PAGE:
Genetic modification is the process of altering the genes of a plant, animal or micro-organism, or inserting a gene from another organism. Genes, which are made up of DNA, carry the instructions for all the characteristics that an organism inherits. In more detail, genetic modification is achieved by altering DNA, or by introducing genetic material from one organism into another; either from a different variety of the same species or a different species altogether. For example, genes can be introduced from one plant to another plant, from a plant to an animal, or from a micro-organism to a plant. This allows the production of plants and animals with specific qualities more accurately and efficiently than through traditional methods. It also allows genes to be transferred from one species to another to develop characteristics that would be very difficult or even impossible to achieve through traditional breeding.

But why would anyone involve genetics with food products? Well, GM foods can be engineered to have a high content of a specific nutrient that is lacking in the diet of a local population group. For example, the vitamin A rich ‘golden rice’ has been engineered to have high levels of a nutrient and was successfully used to reduce vitamin A deficiency, the main cause of child blindness in the developing world. Maybe this technology could be the answer to food insecurity in developing countries, but this remains to be seen.

Genes can also be ‘switched’ on or off to change the way a plant or animal develops. For example, the gene for softening a fruit could be switched off so that although the fruit ripens in the normal way, it will not soften as quickly. Moreover, a gene with a particular characteristic, such as resistance to a specific herbicide, can be introduced into a crop plant. When that herbicide is sprayed on the field to kill the weeds, it will not affect the growth of the crops. In a similar way, genetic modification can be used to reduce the amount of pesticide that is used by altering a plant’s DNA so that it can resist particular insect pests. In addition, it can give crops immunity to plant viruses. In animals bred for food production, genetic modification could potentially increase how fast they grow and to what size. As a result, the beneficial aspects of this process could be great for the future of the food industry.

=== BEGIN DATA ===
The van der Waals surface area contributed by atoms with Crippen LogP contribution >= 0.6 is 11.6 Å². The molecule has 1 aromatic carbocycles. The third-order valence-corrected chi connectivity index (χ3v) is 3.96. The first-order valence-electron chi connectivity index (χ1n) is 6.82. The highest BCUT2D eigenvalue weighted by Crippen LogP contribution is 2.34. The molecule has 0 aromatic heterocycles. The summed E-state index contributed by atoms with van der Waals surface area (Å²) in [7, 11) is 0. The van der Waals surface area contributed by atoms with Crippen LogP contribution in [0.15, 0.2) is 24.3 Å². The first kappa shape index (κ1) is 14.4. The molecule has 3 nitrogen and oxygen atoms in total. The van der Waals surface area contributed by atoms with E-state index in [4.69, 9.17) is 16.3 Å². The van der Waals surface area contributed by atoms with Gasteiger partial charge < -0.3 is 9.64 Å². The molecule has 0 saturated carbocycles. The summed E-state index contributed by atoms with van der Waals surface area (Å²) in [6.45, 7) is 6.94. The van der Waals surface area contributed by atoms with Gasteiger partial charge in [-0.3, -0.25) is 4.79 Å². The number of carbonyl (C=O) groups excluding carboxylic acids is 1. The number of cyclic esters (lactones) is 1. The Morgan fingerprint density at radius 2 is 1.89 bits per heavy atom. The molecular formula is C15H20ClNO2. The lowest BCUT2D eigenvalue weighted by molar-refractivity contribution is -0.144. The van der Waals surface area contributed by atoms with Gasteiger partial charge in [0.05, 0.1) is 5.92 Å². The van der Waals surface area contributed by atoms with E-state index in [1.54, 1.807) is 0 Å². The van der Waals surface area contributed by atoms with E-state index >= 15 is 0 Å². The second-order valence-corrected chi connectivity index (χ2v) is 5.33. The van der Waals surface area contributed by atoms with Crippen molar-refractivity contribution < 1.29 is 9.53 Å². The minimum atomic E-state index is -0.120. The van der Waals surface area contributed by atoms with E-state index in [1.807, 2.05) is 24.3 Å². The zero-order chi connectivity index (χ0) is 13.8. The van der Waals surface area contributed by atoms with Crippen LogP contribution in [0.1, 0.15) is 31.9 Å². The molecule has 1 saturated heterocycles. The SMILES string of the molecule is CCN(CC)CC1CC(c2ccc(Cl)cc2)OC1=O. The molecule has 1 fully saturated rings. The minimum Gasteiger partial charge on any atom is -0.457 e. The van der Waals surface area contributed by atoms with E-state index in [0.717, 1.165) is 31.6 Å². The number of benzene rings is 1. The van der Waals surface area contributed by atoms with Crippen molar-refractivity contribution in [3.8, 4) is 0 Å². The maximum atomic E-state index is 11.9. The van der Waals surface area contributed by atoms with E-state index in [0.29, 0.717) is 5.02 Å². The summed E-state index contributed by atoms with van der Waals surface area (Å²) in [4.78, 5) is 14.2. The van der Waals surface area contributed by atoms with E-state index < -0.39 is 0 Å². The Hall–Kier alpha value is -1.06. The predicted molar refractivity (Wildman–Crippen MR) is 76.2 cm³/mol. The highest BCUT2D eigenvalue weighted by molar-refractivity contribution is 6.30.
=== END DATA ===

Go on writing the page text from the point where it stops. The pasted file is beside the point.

The rest of the world does not share Europe’s concerns about GM technology. GM crops account for more than 10% of the world’s crops. However, only a small amount of such products are imported in the UK and legislation states they need to be clearly labelled. The main issues with this technology are the ability of a GM food to trigger an allergy in humans, and also the fear that new diseases may emerge due to the use of bacteria and viruses for the DNA modification of certain products. Also, from an ethical point of view, people are against practices which may harm the ecosystem and genetic alteration of crops is definitely the prime example. These are some of the main reasons the majority of consumers avoid GM products and may oppose to their production and import.

In conclusion, it is a fact that farming technology could provide answers and may offer solutions to future food issues. At the moment we are facing a food crisis. Most estimates suggest we need to double the amount of food we produce in the next 50 years. Manufacturing processes like genetic technology and irradiation could be incredibly powerful tools if used properly by scientists and seen and without prejudice from consumers. On the other hand, at the end of the day food production should be carried out according to the principles each individual believes in. The main take home message is to be open-minded about new technologies. Equip yourself with an overview of the existing knowledge and make an informed decision about how this technology may affect your life. ‘Mutant’ foods are definitely food for thought…

 

By Kleio Bathrellou
Associate Nutritionist

Join our Waiting list

Join our Waiting list

Get on the waiting list whilst we are preparing to open and as soon as our membership spaces open you will be the first to get the opportunity for more info on joining.

You have successfully joined the waiting list!

Pin It on Pinterest